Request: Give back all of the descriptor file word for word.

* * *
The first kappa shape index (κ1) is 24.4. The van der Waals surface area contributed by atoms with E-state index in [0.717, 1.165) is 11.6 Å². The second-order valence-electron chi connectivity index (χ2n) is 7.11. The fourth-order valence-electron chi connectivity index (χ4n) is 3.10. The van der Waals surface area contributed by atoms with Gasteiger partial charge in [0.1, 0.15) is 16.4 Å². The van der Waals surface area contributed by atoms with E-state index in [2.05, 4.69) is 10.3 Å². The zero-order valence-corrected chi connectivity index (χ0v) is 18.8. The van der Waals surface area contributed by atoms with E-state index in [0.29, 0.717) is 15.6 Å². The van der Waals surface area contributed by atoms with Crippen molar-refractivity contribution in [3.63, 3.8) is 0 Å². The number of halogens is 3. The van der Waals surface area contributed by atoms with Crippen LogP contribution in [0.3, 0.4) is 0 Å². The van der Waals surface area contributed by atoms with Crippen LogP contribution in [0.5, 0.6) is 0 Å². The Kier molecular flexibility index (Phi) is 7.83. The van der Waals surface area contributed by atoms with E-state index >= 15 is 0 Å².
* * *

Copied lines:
The first kappa shape index (κ1) is 24.4. The van der Waals surface area contributed by atoms with E-state index in [0.717, 1.165) is 11.6 Å². The second-order valence-electron chi connectivity index (χ2n) is 7.11. The fourth-order valence-electron chi connectivity index (χ4n) is 3.10. The van der Waals surface area contributed by atoms with Gasteiger partial charge in [0.1, 0.15) is 16.4 Å². The van der Waals surface area contributed by atoms with E-state index in [2.05, 4.69) is 10.3 Å². The zero-order valence-corrected chi connectivity index (χ0v) is 18.8. The van der Waals surface area contributed by atoms with E-state index in [0.29, 0.717) is 15.6 Å². The van der Waals surface area contributed by atoms with Crippen molar-refractivity contribution in [3.63, 3.8) is 0 Å². The number of halogens is 3. The van der Waals surface area contributed by atoms with Crippen LogP contribution in [0.3, 0.4) is 0 Å². The van der Waals surface area contributed by atoms with Crippen LogP contribution in [0.5, 0.6) is 0 Å². The Kier molecular flexibility index (Phi) is 7.83. The van der Waals surface area contributed by atoms with E-state index >= 15 is 0 Å².